Haplotype analyses on baseline PPFEV1 were performed for each cohort. Table 6 presents the results for the Adult Study. There were five haplotypes that had frequencies above 2.5%. The global statistic was significant at p = 0.02. Haplotype 5, which is comprised of the major alleles for G3363a16, rs957971, and rs1026916, was positively associated with PPFEV1, meaning that this haplotype was associated with higher PPFEV1 values. On the other hand, haplotype 1, which contained the minor alleles of these three SNPs, was negatively associated with PPFEV1. These results were consistent with those of the single SNP analysis. Haplotype analysis in CAMP was also consistent with the single SNP analyses, but did not reach statistical significance (data not shown).

Table 6. Association of haplotypes in the STAT3 gene and baseline PPFEV1 in the Adult Study.

Discussion

This is the first report of an association between SNPs in the STAT3 gene and lung function in human populations. In this study, we show an association between SNPs in the STAT3 gene and FEV1 among asthmatics. These results are reasonably robust and are consistent in a cohort of adult asthmatics and a cohort of childhood asthmatics. Although only one SNP was significant in both cohorts, the direction of the effect of each individual SNPs was similar in the two cohorts. These effects were seen when we analyzed baseline FEV1 and the repeated measures of FEV1 over 8 weeks in the adult cohort and over 4 years in the childhood asthma cohort. In the cohort of childhood asthmatics, these effects were independent of parental smoking and asthma treatment group.

STAT proteins comprise a family of transcription factors latent in the cytoplasm, that are activated by a series of extracellular signaling proteins such as cytokine, growth factors, and hormones that bind to specific cell-surface receptors. The resulting signal transduction pathways permit them to play different roles in normal physiological cell processes, such as differentiation, proliferation, apoptosis, and angiogenesis [18,19]. Whereas other members of this gene family have generally demonstrated specificity in individual signaling pathways, STAT3 is deployed in various, sometimes disparate, physiological processes [6], including cell growth and differentiation [20], apoptosis [21], and anti-inflammatory processes mediated by IL-10 [22], to name a few. Additionally, while the different functions of the members of this gene family have been elucidated via targeted gene ablation, ablation of STAT3 leads to embryonic lethality in transgenic mice [23], underscoring its importance in embryogenesis.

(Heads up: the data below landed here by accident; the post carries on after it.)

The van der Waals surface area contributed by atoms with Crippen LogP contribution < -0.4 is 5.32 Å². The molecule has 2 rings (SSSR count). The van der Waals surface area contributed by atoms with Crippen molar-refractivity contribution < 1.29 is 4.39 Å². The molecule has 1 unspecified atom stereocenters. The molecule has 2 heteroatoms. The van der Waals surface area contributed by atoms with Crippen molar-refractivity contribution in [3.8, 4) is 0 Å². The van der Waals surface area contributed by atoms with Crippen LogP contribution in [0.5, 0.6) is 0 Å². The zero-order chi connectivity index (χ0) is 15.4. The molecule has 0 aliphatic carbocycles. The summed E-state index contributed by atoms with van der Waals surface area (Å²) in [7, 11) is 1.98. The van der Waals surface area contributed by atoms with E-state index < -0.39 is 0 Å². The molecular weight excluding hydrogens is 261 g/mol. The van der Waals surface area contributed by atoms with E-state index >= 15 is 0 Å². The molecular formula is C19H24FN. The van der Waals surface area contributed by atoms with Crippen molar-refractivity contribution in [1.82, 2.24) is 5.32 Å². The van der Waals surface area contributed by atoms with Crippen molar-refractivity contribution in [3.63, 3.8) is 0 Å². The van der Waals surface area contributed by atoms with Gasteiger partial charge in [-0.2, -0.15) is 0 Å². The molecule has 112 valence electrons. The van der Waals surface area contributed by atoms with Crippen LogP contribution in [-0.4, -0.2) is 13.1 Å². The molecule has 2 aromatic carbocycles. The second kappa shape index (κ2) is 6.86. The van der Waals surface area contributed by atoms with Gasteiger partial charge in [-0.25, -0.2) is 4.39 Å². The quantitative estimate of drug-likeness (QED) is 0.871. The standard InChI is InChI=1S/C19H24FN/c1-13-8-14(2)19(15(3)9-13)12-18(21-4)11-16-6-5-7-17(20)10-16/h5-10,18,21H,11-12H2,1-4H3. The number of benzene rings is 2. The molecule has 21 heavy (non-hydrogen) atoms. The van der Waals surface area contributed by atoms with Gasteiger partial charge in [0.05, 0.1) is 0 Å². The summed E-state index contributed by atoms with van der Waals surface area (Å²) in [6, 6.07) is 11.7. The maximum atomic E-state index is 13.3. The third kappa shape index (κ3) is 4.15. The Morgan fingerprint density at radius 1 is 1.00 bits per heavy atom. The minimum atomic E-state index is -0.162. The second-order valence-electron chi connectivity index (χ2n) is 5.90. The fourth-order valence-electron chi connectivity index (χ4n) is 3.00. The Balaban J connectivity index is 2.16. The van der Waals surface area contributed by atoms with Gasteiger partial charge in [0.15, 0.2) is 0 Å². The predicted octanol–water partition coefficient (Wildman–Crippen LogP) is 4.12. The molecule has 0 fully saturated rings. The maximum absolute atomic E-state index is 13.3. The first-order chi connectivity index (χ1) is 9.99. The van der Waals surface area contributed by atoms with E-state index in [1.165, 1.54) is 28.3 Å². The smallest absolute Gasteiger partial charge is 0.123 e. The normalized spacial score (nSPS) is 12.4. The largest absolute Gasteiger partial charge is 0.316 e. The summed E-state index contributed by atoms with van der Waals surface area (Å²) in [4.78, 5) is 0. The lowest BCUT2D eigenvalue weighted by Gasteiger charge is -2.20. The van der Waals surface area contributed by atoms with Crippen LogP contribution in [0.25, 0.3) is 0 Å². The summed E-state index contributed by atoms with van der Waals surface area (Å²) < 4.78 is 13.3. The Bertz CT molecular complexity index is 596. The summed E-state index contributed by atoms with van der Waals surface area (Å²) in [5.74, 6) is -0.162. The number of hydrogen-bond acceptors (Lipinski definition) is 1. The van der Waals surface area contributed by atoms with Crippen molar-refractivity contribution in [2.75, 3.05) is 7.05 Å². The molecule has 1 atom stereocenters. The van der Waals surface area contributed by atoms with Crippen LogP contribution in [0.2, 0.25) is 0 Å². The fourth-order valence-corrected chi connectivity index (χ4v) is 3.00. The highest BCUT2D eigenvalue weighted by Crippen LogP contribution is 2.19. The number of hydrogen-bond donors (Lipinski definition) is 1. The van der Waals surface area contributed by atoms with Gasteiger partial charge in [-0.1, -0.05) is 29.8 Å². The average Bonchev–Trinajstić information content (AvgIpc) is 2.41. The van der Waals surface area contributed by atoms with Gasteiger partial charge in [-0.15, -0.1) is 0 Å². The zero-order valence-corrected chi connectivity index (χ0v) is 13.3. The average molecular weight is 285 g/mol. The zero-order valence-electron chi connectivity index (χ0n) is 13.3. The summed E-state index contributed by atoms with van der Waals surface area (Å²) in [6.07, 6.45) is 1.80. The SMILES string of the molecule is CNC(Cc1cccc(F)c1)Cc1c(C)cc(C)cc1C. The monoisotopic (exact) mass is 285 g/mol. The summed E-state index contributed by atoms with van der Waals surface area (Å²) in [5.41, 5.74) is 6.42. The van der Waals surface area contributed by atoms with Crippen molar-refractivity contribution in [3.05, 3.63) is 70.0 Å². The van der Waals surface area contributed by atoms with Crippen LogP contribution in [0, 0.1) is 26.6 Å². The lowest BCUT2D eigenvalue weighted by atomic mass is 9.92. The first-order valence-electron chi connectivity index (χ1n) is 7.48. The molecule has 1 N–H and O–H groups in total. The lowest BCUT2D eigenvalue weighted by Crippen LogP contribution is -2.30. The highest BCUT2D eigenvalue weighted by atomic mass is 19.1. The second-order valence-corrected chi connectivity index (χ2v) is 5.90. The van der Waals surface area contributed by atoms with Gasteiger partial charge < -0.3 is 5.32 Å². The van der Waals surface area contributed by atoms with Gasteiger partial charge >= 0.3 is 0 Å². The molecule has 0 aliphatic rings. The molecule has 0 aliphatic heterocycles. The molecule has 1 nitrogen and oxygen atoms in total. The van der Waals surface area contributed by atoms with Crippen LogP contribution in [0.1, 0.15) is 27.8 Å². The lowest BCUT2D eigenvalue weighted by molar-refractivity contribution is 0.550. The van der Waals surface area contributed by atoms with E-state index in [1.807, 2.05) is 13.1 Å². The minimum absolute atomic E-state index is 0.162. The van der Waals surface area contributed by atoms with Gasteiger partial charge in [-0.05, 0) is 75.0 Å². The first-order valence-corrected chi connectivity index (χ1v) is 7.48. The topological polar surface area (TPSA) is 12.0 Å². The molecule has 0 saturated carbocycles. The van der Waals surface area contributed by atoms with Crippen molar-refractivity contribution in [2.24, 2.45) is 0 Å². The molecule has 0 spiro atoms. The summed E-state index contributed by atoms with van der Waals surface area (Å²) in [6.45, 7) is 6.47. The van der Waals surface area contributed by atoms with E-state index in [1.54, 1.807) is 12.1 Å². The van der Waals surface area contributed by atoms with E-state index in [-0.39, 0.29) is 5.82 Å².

In the lung, the function of STAT3 has not been fully elucidated. However, STAT3 appears to play a role in the regulation of surfactant [24,25], and in the inflammatory response in acute lung injury [26,27]. Additionally, STAT3 is an important mediator in the pro-inflammatory effects of the Th2 cytokine IL-13 on lung myofibroblasts [7,28].

It is plausible that our results are due to an effect of the STAT3 gene during the embryonic stage of lung development. However, the results in the CAMP cohort show that this effect, if present, is likely a small one. On the other hand, STAT3 had stronger effects on lung function in the adult asthmatics, and a potential explanation for our findings is that STAT3 interacts with pro-inflammatory environmental stimuli, such as tobacco smoke, to affect FEV1 level. It is known that at least three factors determine lung function at a particular point in adult life: (1) the maximally attained level of lung function; (2) the onset of decline of lung function (or alternatively, the duration of the plateau phase); and (3) the rate of decline of lung function [29]. Whether STAT3 affects only a particular phase of lung growth or decline, or affects all phases remains to be seen. Furthermore, it needs to be determined whether this effect of STAT3 on FEV1 level is unique to asthmatics or also applies to non-asthmatics.

Because the effects of STAT3 were stronger in the Adult Study, we additionally hypothesized that STAT3 may interact with environmental exposures to cause a decrement in lung function. Since cigarette smoking is established as the major environmental risk factor for low lung function[30], we hypothesized that exposure to cigarette smoke (either personal smoking or environmental tobacco smoke) could potentially interact with STAT3. We were unable to test the interaction between STAT3 and smoking in the Adult Study, because participants were non-smokers. In CAMP, we did not see a significant interaction effect between the individual SNPs and parental smoking variables (in utero smoke exposure, maternal smoking, paternal smoking), and too few children smoked to permit any meaningful interaction analyses. It is also possible that other environmental exposures that we did not measure could be interacting with STAT3.